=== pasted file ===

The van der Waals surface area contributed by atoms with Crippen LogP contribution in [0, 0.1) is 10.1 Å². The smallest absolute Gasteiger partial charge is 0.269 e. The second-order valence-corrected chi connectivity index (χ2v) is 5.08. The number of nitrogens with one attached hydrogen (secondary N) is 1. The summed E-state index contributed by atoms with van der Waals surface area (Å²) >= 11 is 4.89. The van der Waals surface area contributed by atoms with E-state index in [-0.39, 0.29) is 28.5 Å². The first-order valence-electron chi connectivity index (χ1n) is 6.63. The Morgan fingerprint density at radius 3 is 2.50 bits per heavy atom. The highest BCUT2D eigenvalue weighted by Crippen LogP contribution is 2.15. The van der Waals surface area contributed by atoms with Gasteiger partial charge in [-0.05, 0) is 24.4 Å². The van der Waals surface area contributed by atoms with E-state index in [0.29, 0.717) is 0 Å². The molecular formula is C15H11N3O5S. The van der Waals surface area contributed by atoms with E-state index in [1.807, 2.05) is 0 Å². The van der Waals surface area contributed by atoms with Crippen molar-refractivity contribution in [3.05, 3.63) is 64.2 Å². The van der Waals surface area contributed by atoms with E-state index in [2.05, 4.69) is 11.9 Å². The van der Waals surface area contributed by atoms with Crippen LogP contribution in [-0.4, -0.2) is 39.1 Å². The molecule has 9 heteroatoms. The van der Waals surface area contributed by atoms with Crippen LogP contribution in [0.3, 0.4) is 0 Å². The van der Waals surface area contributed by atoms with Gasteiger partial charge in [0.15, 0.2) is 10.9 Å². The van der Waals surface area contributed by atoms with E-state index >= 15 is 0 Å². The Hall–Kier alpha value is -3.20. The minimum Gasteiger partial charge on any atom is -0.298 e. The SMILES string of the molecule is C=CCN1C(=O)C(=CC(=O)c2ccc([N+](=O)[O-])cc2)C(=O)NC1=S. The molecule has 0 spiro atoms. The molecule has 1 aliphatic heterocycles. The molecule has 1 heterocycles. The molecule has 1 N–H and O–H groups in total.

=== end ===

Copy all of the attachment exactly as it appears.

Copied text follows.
The van der Waals surface area contributed by atoms with Crippen LogP contribution in [0, 0.1) is 10.1 Å². The smallest absolute Gasteiger partial charge is 0.269 e. The second-order valence-corrected chi connectivity index (χ2v) is 5.08. The number of nitrogens with one attached hydrogen (secondary N) is 1. The summed E-state index contributed by atoms with van der Waals surface area (Å²) >= 11 is 4.89. The van der Waals surface area contributed by atoms with E-state index in [-0.39, 0.29) is 28.5 Å². The first-order valence-electron chi connectivity index (χ1n) is 6.63. The Morgan fingerprint density at radius 3 is 2.50 bits per heavy atom. The highest BCUT2D eigenvalue weighted by Crippen LogP contribution is 2.15. The van der Waals surface area contributed by atoms with Gasteiger partial charge in [-0.05, 0) is 24.4 Å². The van der Waals surface area contributed by atoms with E-state index in [0.29, 0.717) is 0 Å². The molecular formula is C15H11N3O5S. The van der Waals surface area contributed by atoms with E-state index in [1.807, 2.05) is 0 Å². The van der Waals surface area contributed by atoms with Crippen molar-refractivity contribution in [3.05, 3.63) is 64.2 Å². The van der Waals surface area contributed by atoms with E-state index in [2.05, 4.69) is 11.9 Å². The van der Waals surface area contributed by atoms with Crippen LogP contribution in [-0.4, -0.2) is 39.1 Å². The molecule has 9 heteroatoms. The van der Waals surface area contributed by atoms with Crippen LogP contribution in [0.3, 0.4) is 0 Å². The van der Waals surface area contributed by atoms with Gasteiger partial charge in [0.15, 0.2) is 10.9 Å². The van der Waals surface area contributed by atoms with E-state index >= 15 is 0 Å². The Hall–Kier alpha value is -3.20. The minimum Gasteiger partial charge on any atom is -0.298 e. The SMILES string of the molecule is C=CCN1C(=O)C(=CC(=O)c2ccc([N+](=O)[O-])cc2)C(=O)NC1=S. The molecule has 0 spiro atoms. The molecule has 1 aliphatic heterocycles. The molecule has 1 heterocycles. The molecule has 1 N–H and O–H groups in total.